Community Health

The Academic Community Health Department of Christian medical College provides research opportunities in Primary and Secondary Care through a network of health care professionals in a rural development block called Kaniyambadi. A database of the 106,000 residents in 73 villages is maintained on Microsoft Access. The computer facility includes a LAN with 20 computers, linked to an SQL server. Health information captured from primary and secondary care is available for trainees for generating hypothesis and developing research protocols. Every year, nearly 60 medical undergraduates and about 40 para-medical and 100 nursing undergraduate trainees, spend time in secondary or primary care activities of the department and are trained by a nine-member medical faculty, seven nursing faculty, two health educators, two sociologists, a statistician and a computer programmer. Currently, all the 73 villages have been mapped using Geographical Information System (GIS) software and every house in these villages, water, sewage and waste disposal are all currently being mapped using Global Positioning System (GPS) and are being added to the database. With the required linkages, the entire database is in the process of being spatially enabled. Expertise for GPS and GIS technology has been possible through software and travel grants made available from Environmental Science Research Institute at Redlands, California.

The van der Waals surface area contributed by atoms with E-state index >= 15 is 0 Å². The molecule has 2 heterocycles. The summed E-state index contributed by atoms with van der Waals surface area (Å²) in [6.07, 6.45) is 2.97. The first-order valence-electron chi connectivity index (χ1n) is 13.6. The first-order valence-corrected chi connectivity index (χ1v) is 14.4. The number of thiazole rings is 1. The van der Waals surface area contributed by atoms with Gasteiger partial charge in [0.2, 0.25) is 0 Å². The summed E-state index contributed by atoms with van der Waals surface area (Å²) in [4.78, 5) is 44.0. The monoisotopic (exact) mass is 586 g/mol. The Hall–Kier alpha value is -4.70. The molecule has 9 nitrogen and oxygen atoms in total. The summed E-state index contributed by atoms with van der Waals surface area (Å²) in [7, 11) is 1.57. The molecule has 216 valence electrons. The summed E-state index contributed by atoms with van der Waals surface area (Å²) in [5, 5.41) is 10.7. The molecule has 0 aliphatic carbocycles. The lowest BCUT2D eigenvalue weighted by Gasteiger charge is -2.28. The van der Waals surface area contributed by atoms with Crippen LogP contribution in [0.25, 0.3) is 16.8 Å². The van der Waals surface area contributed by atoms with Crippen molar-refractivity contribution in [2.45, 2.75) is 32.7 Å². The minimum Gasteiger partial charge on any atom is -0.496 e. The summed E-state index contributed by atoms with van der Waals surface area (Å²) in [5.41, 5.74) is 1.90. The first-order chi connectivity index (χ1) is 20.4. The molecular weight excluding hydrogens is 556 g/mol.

Research has been an important aspect of the Department's activities. The department has contributed to applied medical research in various fields of primary and secondary care health care. The department aims at combining basic, hospital-based and community based research to reach out not only to individual patients but also to the larger community. The department works in close collaboration with departments like Microbiology, Virology, Biochemistry, Neurology, Cardiology, Medicine, Ophthalmology, ENT and Psychiatry. A survey conducted to assess the prevalence of Reproductive Tract Infection in the community revealed a high prevalence of Reproductive Tract Infections (RTI) in the community. Subsequently, an intervention program aimed at detection and treatment of RTI has been launched in the service area. The department is currently focusing on research in communicable diseases, STD, RTI, Rheumatic fever and rheumatic heart disease, streptococcal throat infection, Tuberculosis and diarrheal diseases in childhood.